Spinal Stenosis Overview
Spinal stenosis is the narrowing of one or more areas in the spine — most often in the upper or lower back. The narrowing causes strain on the spinal cord or on the nerves that branch out from the compressed areas. Spinal stenosis causes cramping, pain or numbness in a patient’s legs, back, neck, shoulders or arms; loss of sensation in extremities; and can in some cases cause difficulties with bladder or bowel function. In most cases, Spinal stenosis is caused by osteoarthritis-related bone damage. Mild symptoms of spinal stenosis are often helped by pain relievers, physical therapy or a supportive brace. Only in the most serious cases of spinal stenosis do Physicians recommend surgical procedures. Stenosis can develop as a person ages, and is most commonly reported in patients over the age of 50. It can also be a genetic condition.
Spinal Stenosis Symptoms
The narrowing of the spine or areas of the spine doesn’t always cause problems for patients. It is only when the narrowing compresses the spinal column or spinal nerves that a person usually starts to experience the signs and symptoms of Spinal stenosis. The symptoms tend to grow more intense, and worse as time progresses. Some of the most commonly reported symptoms are:
- Pain or cramping in the legs. The compression of the nerves in the lower back lead to pseudoclaudication, false claudication or neurogenic intermittent claudication. This condition most often brings on pain and cramping to the legs when a person either stands for an extended amount of time, or when walking or exercising.
- Radiating back and hip pain. The compression caused by the narrowing of the spine leads to pain that usually starts in the hip or buttocks and continues down the back of the leg. This pain is usually worse when a person is sitting down and most likely only will affect one side.
- Numbness, weakness, or tingling in the legs or feet.
- Neck Pain and/or shoulder pain. When the nerves located in the neck (also referred to as the cervical spine) become compressed, a patient can experience pain in the neck and shoulders. However, the pain may be infrequent, it can be chronic in many cases, and also may extend into the arms and hands.
- Balance problems / loss of balance. The pressure Stenosis puts on the spinal cord may affect the nerves that control balance.
- Loss of bowel or bladder function. In some cases the bladder or bowel may be affected by Stenosis. This usually only occurs in the most severe of cases.
Spinal Stenosis Diagnosis and Treatment
The providers at Michigan Spine & Pain use a variety of methods to diagnose a patient with spinal stenosis, such as medical history, a complete physical exam, x-rays, MRI, CT scan, electrodiagnostics, bone scans , discography and many other methods. Many patients that are diagnosed with spinal stenosis are effectively treated with traditional methods. At Michigan Spine & Pain, we use the following treatment methods to develop a treatment plan specific to each patient’s needs and condition:
- Physical Therapy. Working with a physical therapist can help build strength and endurance in order to maintain the flexibility and stability of your spine.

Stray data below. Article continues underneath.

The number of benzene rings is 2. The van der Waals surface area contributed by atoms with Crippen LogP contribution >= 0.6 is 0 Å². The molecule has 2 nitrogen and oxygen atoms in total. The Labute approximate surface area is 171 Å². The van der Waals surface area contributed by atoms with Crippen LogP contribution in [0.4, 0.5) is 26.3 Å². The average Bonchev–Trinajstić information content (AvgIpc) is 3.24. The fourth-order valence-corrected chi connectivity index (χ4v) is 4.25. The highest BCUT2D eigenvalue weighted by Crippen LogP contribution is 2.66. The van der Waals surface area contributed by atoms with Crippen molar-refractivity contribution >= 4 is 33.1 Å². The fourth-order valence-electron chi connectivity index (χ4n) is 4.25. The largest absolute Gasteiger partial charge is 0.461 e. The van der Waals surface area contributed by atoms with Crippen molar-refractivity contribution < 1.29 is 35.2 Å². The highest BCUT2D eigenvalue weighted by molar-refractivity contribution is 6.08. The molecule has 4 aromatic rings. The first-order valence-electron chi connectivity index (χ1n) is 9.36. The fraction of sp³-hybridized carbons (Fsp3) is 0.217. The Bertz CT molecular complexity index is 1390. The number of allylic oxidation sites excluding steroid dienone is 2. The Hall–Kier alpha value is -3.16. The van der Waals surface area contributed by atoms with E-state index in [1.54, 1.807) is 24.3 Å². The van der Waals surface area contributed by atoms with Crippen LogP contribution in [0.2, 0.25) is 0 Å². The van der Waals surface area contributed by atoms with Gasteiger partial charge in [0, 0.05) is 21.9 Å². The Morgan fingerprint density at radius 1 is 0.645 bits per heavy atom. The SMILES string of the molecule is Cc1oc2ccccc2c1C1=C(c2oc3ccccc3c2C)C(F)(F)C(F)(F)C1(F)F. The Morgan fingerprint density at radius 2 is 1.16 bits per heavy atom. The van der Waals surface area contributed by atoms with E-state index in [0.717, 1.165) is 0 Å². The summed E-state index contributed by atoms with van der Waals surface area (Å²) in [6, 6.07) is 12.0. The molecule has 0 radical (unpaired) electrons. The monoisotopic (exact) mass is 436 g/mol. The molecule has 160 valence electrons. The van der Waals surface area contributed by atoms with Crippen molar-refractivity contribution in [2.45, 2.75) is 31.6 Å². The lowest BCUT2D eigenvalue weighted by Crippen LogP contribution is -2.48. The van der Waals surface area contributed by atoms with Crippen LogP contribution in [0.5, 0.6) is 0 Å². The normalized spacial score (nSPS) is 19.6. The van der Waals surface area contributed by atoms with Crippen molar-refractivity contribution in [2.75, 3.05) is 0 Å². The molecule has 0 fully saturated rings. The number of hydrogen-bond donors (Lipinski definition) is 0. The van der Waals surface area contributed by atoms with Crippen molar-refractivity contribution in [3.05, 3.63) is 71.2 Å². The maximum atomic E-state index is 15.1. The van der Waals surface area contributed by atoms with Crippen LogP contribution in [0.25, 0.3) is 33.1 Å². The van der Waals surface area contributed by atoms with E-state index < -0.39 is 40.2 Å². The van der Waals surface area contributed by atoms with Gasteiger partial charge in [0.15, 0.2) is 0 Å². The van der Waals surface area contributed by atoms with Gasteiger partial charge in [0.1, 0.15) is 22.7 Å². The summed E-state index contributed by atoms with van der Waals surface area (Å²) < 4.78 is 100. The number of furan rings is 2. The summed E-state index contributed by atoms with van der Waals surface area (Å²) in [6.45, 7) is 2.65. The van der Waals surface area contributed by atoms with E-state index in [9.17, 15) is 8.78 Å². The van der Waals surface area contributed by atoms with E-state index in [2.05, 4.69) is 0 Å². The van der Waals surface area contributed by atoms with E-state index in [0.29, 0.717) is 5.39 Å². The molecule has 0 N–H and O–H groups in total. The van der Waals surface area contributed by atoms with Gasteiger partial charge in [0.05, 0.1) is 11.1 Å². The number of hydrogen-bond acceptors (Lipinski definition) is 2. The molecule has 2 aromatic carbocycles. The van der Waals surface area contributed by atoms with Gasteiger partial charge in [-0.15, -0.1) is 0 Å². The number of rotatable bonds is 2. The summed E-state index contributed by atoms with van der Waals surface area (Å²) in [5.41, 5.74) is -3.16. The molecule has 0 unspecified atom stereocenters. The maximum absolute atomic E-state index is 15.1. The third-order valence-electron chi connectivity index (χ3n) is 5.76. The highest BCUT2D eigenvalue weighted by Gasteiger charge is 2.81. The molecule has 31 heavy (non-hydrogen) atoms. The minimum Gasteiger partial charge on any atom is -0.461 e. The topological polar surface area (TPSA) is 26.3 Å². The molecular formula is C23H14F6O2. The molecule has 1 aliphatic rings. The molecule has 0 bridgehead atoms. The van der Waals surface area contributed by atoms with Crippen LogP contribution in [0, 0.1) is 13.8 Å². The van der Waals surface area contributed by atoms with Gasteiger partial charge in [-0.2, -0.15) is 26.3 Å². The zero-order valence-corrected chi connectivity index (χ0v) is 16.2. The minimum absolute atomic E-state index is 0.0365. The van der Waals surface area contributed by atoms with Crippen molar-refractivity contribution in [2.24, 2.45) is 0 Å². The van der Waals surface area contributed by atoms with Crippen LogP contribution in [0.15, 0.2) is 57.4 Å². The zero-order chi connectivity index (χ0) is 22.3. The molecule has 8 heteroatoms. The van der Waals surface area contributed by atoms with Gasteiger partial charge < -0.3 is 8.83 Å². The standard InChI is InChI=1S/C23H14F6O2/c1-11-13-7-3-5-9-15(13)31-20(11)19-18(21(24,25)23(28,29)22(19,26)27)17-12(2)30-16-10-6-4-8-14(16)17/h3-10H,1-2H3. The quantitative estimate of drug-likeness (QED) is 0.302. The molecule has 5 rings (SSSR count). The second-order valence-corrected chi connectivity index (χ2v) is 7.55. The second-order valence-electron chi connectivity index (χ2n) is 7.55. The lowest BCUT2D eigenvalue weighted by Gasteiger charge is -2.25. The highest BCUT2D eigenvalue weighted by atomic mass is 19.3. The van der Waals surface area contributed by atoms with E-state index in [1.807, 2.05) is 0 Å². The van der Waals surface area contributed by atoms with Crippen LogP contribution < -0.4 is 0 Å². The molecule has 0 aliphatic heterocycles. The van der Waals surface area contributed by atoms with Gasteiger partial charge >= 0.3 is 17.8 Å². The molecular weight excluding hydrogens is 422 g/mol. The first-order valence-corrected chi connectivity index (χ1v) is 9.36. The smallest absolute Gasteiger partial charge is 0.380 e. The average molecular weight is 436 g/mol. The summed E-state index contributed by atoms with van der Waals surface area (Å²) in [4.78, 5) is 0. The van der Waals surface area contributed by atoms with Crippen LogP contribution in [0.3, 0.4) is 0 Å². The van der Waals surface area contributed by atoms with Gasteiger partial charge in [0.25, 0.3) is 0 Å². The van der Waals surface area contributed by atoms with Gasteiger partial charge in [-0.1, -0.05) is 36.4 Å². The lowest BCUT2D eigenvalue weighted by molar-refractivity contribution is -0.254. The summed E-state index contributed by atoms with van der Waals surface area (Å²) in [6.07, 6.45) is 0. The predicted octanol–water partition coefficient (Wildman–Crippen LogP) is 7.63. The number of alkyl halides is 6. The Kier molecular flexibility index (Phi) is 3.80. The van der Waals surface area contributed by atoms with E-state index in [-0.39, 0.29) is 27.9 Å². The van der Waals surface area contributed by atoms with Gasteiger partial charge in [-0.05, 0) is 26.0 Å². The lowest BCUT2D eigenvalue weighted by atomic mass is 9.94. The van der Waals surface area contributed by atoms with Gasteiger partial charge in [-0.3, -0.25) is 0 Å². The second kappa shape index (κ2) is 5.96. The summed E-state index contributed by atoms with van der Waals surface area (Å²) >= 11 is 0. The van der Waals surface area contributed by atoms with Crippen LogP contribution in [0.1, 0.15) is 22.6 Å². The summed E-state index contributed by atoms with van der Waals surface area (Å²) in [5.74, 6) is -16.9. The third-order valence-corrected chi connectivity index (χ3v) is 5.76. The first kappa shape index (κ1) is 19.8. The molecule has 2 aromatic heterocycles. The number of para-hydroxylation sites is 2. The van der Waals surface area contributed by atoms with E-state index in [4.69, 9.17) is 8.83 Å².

- Acupuncture. An acupuncture program can help a patient manage their pain in many cases. Acupuncture is a health science that can be used successfully to treat pain and dysfunction in the body. Acupuncture’s goal is to restore normalcy to the body’s energy balance by utilizing a combination of Acupoints located on the twelve meridians. This can be accomplished by a variety of means, the needle is just one.
- Injections. The epidural space is located between the spine and vertebrae. Medication such as corticsoteriod or local anesthetic is injected into this space by way of a needle. It can block the inflammatory chemicals that sensitize nerves and nerve receptors, and thus in many cases – help to reduce pain.
- Chiropractic Care. Chiropractic care is an important part of our treatment plans at Michigan Spine and Pain. Our medical doctors recognize the benefits of chiropractic care, and work with our chiropractor to reduce pain and improve function quickly.
- Massage Therapy. During a massage, a trained, clinical massage practitioner manipulates muscles in the body. This, combined with a full pain management treatment plan, can provide relief. It is a safe procedure that is only performed by one of Michigan Spine & Pains licensed massage therapists.
- Pain Management. Pain Management is an overall approach and philosophy to treating chronic pain conditions. Medications can be an important part of this approach. All of the physicians at Michigan Spine and Pain are Board Certified and have years of experience with acute and chronic pain conditions.
- Pain Psychology. Pain Psychology/Social Work is integral to our treatment plans. Pain is something our patients experience 24 hours a day, seven days a week. This constant battle is depressing and debilitating. Patients and their families may also have lost income or relationships due to injury or illness. At Michigan Spine and Pain we believe it is important to address these issues along with the physical issues.
- Transcutaneous Electrical Nerve Stimulation (TENS). Electrodes placed the skin near the painful areas deliver tiny electrical impulses that may relieve pain